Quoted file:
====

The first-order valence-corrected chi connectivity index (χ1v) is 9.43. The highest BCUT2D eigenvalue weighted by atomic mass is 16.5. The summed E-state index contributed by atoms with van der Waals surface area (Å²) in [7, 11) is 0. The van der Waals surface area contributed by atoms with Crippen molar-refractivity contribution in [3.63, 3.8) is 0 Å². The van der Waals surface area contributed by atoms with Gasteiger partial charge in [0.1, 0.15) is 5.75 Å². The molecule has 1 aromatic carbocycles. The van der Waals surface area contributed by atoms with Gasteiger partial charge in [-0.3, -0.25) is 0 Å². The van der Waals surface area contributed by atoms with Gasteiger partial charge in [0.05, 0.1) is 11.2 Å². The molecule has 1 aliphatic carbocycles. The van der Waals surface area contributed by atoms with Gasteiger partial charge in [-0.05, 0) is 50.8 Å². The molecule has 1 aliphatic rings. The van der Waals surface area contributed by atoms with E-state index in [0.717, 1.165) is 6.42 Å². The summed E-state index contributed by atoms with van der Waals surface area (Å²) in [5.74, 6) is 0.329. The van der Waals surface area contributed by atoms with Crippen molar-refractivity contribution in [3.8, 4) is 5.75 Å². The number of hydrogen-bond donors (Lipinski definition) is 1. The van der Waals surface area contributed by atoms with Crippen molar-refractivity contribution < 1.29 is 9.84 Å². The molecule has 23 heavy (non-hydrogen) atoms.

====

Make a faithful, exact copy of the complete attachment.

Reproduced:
The first-order valence-corrected chi connectivity index (χ1v) is 9.43. The highest BCUT2D eigenvalue weighted by atomic mass is 16.5. The summed E-state index contributed by atoms with van der Waals surface area (Å²) in [7, 11) is 0. The van der Waals surface area contributed by atoms with Crippen molar-refractivity contribution in [3.63, 3.8) is 0 Å². The van der Waals surface area contributed by atoms with Gasteiger partial charge in [0.1, 0.15) is 5.75 Å². The molecule has 1 aromatic carbocycles. The van der Waals surface area contributed by atoms with Gasteiger partial charge in [-0.3, -0.25) is 0 Å². The van der Waals surface area contributed by atoms with Gasteiger partial charge in [0.05, 0.1) is 11.2 Å². The molecule has 1 aliphatic carbocycles. The van der Waals surface area contributed by atoms with Gasteiger partial charge in [-0.05, 0) is 50.8 Å². The molecule has 1 aliphatic rings. The van der Waals surface area contributed by atoms with E-state index in [0.717, 1.165) is 6.42 Å². The summed E-state index contributed by atoms with van der Waals surface area (Å²) in [5.74, 6) is 0.329. The van der Waals surface area contributed by atoms with Crippen molar-refractivity contribution in [3.8, 4) is 5.75 Å². The number of hydrogen-bond donors (Lipinski definition) is 1. The van der Waals surface area contributed by atoms with Crippen molar-refractivity contribution < 1.29 is 9.84 Å². The molecule has 23 heavy (non-hydrogen) atoms.